Dr. Tyler Ideus
April 30, 2020
Obviously, the majority of people who decide to come into my office for evaluation and treatment are here because of some type of pain or discomfort. Unfortunately, I believe our society has created some biases that may be untrue in regards to what is the best method of addressing pain.
One of the biggest issues I see is: If I have pain somewhere then something else must be weak, so we try to find the right exercise to strengthen it; or my back hurts, so I must need to do some back exercises.
In reality, the key is to just let the muscles relax — have those muscles do less work. Additionally, just because those back muscles are tight, sore and doing too much doesn’t mean that the abdominal muscles or “core muscles” are weak and need to be exercised through some type of loading mechanism.
I’ve seen people who have done every core exercise in the book for years and have incredibly strong “cores,” but still have back pain or neck and shoulder area tension.
Recently, I even came across a physical therapy handout that recommended strengthening the upper trap muscles and squeezing the shoulder blade muscles together while at the computer to improve posture and decrease tension. This would be like telling someone to slow a vehicle down by pushing harder on the accelerator!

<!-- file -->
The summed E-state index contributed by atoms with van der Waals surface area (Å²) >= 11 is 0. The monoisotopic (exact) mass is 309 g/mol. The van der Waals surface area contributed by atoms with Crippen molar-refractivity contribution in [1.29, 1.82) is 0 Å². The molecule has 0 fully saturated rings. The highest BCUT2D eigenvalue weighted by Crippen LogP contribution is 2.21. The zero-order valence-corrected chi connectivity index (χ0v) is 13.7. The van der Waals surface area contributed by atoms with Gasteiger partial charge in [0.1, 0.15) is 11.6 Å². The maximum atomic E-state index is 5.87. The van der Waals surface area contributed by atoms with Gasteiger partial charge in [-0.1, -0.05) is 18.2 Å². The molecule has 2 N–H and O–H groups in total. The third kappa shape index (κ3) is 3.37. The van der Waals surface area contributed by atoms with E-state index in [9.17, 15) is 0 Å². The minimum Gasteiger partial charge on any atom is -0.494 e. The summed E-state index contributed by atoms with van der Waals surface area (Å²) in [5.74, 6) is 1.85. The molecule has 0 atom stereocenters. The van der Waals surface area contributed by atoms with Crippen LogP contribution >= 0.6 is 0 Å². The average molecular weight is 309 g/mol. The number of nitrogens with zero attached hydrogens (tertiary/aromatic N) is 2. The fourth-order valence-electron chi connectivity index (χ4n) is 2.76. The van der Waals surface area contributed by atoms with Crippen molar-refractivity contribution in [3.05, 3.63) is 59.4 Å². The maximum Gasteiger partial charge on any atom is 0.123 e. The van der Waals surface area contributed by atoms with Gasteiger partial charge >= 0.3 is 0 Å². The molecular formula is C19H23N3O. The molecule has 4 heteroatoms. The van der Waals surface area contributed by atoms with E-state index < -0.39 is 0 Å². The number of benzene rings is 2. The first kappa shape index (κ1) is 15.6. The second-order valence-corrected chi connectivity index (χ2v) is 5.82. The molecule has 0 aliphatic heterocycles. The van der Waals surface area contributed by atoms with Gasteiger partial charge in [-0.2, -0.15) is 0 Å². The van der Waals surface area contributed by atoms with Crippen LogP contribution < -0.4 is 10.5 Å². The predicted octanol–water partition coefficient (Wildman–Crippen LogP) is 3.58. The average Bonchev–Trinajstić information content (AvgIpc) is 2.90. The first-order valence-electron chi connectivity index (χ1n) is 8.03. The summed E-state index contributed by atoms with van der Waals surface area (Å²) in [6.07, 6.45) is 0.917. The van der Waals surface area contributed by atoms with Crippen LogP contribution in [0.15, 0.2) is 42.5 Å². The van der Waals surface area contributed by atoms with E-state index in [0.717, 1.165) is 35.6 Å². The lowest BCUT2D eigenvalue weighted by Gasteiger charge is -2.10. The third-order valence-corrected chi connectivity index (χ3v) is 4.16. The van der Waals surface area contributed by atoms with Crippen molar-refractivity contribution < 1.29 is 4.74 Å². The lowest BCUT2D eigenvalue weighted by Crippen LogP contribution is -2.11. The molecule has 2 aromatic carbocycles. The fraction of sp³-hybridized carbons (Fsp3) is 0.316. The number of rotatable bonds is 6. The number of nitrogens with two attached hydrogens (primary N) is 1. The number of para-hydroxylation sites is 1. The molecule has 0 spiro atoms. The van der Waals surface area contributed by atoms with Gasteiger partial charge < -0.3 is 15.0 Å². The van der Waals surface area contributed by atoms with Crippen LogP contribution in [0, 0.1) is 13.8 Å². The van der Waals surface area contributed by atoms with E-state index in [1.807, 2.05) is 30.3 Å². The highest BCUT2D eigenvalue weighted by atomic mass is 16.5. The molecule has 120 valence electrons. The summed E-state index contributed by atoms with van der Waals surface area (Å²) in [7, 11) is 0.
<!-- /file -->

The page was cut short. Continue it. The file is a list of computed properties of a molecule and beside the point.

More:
All of this said, just “relaxing” isn’t as easy as it sounds. In fact, I have spent multiple visits with many patients simply getting them to feel what it feels like to relax. Learning to relax a certain muscle may take time and practice. Then what can take even more work and concentration is making sure one can feel the same relaxation while under a load or exercising. For example, not overusing some of the muscles around the neck to push a sled in the gym or while doing a supine skull crusher.
This is why so often in my office the first thing we work on is simply feeling what letting a muscle truly relax feels like.
As many patients have experienced, one of the initial ways to feel this relaxation is to lay on your back and breathe in a way that creates expansion of your abdomen and chest toward the ceiling during inhalation while making sure your rib cage isn’t being pulled closer to the head. It is only from that point can one learn to “feel” his/her body in a way that allows for exercise to be done without overloading certain body segments.
Stay tuned for more specifics of breathing and relaxation and the effects on the body in the coming weeks.